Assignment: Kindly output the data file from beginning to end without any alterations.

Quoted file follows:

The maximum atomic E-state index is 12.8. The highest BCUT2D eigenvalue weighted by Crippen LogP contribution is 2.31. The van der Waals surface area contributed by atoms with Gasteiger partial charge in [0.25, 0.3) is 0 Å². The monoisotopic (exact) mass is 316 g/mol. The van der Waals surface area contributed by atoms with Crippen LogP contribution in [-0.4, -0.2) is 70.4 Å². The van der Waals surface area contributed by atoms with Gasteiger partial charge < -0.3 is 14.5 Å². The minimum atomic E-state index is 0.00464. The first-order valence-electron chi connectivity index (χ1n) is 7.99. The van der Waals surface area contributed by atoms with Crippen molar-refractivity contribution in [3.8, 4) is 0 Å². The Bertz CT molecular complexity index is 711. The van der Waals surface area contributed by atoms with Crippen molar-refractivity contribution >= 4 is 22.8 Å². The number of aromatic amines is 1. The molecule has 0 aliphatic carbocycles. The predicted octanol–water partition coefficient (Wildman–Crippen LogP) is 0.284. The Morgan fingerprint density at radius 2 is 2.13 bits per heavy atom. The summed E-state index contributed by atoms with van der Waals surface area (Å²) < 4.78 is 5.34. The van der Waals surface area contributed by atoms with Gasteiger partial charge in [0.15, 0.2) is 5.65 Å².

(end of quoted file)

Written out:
The maximum atomic E-state index is 12.8. The highest BCUT2D eigenvalue weighted by Crippen LogP contribution is 2.31. The van der Waals surface area contributed by atoms with Gasteiger partial charge in [0.25, 0.3) is 0 Å². The monoisotopic (exact) mass is 316 g/mol. The van der Waals surface area contributed by atoms with Crippen LogP contribution in [-0.4, -0.2) is 70.4 Å². The van der Waals surface area contributed by atoms with Gasteiger partial charge < -0.3 is 14.5 Å². The minimum atomic E-state index is 0.00464. The first-order valence-electron chi connectivity index (χ1n) is 7.99. The van der Waals surface area contributed by atoms with Crippen molar-refractivity contribution in [3.8, 4) is 0 Å². The Bertz CT molecular complexity index is 711. The van der Waals surface area contributed by atoms with Crippen molar-refractivity contribution >= 4 is 22.8 Å². The number of aromatic amines is 1. The molecule has 0 aliphatic carbocycles. The predicted octanol–water partition coefficient (Wildman–Crippen LogP) is 0.284. The Morgan fingerprint density at radius 2 is 2.13 bits per heavy atom. The summed E-state index contributed by atoms with van der Waals surface area (Å²) < 4.78 is 5.34. The van der Waals surface area contributed by atoms with Gasteiger partial charge in [0.15, 0.2) is 5.65 Å².